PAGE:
Our grantees around the world inspire us every day, and we’re excited to continue this journey towards a better world, together.

Giving $2 billion to nonprofits since 2017

Five years ago, Google.org committed to contributing $1 billion to organizations around the world that are working to create opportunities for everyone. Today, thanks in part to the generosity of our employees, we’ve doubled that goal. Since 2017, we’ve provided more than $2 billion in cash grants and employee contributions to nonprofits, and Google employees have collectively volunteered the equivalent of 160 years worth of time with organizations they’re passionate about.

When we started Google.org in 2004, we wanted to use the best of Google to help solve some of humanity’s biggest challenges. Today, our commitment to nonprofits goes beyond cash grants and volunteering to include access to our products and technical expertise.

In addition to grants and employee contributions, we’ve donated over $7 billion in Ad Grants since 2017. These donated ads help organizations connect with potential donors, recruit volunteers and inform people of their services — and do so at the moment when their services are needed most.

We know that magic happens when we pair funding with employee tech expertise through Google.org Fellowships, a pro bono program that matches Google employees with nonprofits and civic entities to work full time for up to six months on technical projects. Last year alone, Fellows worked on projects that included raising awareness about gaps in health equity, making it easier for people in Detroit to find affordable housing, using AI to stop pests devastating crops that feed communities across India, and more.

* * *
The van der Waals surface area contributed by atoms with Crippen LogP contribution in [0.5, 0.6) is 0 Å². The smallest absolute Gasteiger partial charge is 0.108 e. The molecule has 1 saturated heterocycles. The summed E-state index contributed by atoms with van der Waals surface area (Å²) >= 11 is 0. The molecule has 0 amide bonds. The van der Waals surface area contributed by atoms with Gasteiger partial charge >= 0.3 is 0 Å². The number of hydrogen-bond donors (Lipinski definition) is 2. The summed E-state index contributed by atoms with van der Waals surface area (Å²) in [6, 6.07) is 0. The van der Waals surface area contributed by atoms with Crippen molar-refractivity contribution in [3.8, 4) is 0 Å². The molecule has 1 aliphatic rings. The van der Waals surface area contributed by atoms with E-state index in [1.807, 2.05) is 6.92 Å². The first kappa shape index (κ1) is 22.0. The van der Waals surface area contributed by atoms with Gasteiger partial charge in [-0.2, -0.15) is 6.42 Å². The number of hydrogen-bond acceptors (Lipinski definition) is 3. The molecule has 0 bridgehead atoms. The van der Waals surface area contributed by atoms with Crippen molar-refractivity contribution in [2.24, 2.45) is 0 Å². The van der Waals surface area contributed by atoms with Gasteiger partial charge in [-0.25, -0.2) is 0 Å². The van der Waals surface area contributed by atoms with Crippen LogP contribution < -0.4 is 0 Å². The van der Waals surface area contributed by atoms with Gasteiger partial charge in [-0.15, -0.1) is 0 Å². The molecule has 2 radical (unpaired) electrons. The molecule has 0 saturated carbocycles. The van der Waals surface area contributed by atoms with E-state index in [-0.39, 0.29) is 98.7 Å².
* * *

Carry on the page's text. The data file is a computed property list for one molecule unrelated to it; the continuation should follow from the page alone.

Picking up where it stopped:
As we mark these milestones of nonprofit giving, we also want to look to the future and focus on where tech-driven philanthropy can have the most impact.

We believe in the importance of taking big bets on new ideas that can pay off in the long run. Take our grantee GiveDirectly for example. Back in 2012, they shared with us a new idea about giving cash directly to people in need, and we jumped on board to provide some of their first seed funding. Today, there are more than 300 studies on the effectiveness of direct cash transfers, and GiveDirectly has distributed more than $500 million, making them one of the fastest-growing nonprofits of the decade.

We also know that when solving global issues — whether it’s supporting vaccine roll-out or creating economic opportunity — equity and inclusion are critical. We’ll continue to advocate for the role technology can play in driving equitable outcomes in everything from health to racial justice.

Our grantees around the world inspire us every day, and we’re excited to continue this journey towards a better world, together.